Serum’s Drum & Bass Heater “Chop House” is a
Beatport Number 1
Serum’s Drum & Bass Heater “Chop House” is a August 20, 2020
Beatport Number 1
Congratulations on your first Beatport number 1! Did you already have a chance to celebrate the news?
Thank you! This was a big achievement for me so I’ve had a few choice aged Belgian beers from the stash and a nice curry with my family.
You’re been releasing tracks for more than 15 years by now. Did you have the feeling that you’ve got something special with “Chop House”?
It’s been around a while now and I’d had plenty of demand from DJs and fans so I knew it was the most wanted of the current batch of tracks but I didn’t know it would get as far as it has done.
How did you make the track? And what came first – the string sounds or the bassline?
It was the bassline and there’s a funny story behind that. I’d wanted to make a sound like it for quite a few years after hearing something similar years ago in a much slower track and eventually cracked it using a Yamaha FM synth after years of messing around. I’ve since learned the original sound was a preset on a VST synth that a ton of people must have scrolled past over the years and not thought to play around with it. Some people think producing is all about the engineering side of things but a lot of it is seeing the potential in sounds that other people don’t.
You’ve been playing “Chop House” for quite a while. Why did you wait until now to put it out?
I always like to road test tracks to give people a chance to warm to them and you have to get around a lot to break a track properly. I also always have a lot of tracks and releases at any given time and each one needs space so it took a while to find a release window given all the other tracks I’d already scheduled.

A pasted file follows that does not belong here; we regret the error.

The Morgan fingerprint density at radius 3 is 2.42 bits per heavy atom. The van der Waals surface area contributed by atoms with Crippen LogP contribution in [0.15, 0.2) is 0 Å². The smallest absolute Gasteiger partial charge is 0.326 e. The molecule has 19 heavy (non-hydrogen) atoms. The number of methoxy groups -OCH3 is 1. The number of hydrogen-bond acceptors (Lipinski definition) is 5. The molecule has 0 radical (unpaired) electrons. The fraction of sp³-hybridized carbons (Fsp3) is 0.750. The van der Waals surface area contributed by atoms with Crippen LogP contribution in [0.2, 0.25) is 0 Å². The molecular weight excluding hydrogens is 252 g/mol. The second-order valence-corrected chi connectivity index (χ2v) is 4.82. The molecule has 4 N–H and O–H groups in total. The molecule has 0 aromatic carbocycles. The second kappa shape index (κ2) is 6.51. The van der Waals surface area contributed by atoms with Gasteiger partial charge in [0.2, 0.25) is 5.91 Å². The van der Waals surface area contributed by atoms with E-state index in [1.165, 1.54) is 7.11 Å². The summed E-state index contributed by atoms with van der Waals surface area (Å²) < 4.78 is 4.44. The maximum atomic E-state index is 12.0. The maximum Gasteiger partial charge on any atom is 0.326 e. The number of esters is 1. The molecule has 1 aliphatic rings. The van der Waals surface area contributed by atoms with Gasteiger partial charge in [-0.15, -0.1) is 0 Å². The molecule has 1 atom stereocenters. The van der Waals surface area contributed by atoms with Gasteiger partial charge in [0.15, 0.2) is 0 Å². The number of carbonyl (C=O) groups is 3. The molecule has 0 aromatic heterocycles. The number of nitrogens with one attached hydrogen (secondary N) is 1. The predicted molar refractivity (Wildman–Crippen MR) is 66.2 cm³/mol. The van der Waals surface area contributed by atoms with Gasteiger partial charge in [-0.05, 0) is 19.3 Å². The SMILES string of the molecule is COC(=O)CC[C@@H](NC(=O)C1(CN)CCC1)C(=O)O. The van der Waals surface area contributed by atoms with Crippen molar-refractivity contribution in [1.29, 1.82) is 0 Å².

You’re also part of Kings of the Rollers with Bladerunner and Voltage Unit. Have you been able to work on more tracks lately?
There are a few bits that’ll see a release soon but we’re about to get cracking on the next big batch of tracks. Expect a new sound!
When you put out the Kings of the Rollers album last year you stopped working with samples like you did in the past. Did this new approach also have an impact on your solo productions?
Yes, I learned a hell of a lot making that album. We worked really hard on the musical parts and making it more cinematic as well as working with lots of vocals which was challenging but rewarding. I took a break from that sound immediately after the album to focus on making fun club tracks but lockdown really gave me a chance to put some of the musical ideas into practice again.
Has the current crisis had an effect on your creativity or workflow? What have you lined up until the end of the year?
I really miss DJing but at the same time, I’m not tired all the time from destroying my body clock every weekend and actually feel like I have time to experiment. I’ve written more music since March than I have in any other year of my life and I don’t have the pressure of having to write for clubs so I’ve been trying loads of new things out. I still have a lot of unreleased tracks I was playing in the clubs before lockdown so I’ll be bringing those out but after that you’ll start to hear a different sound from me.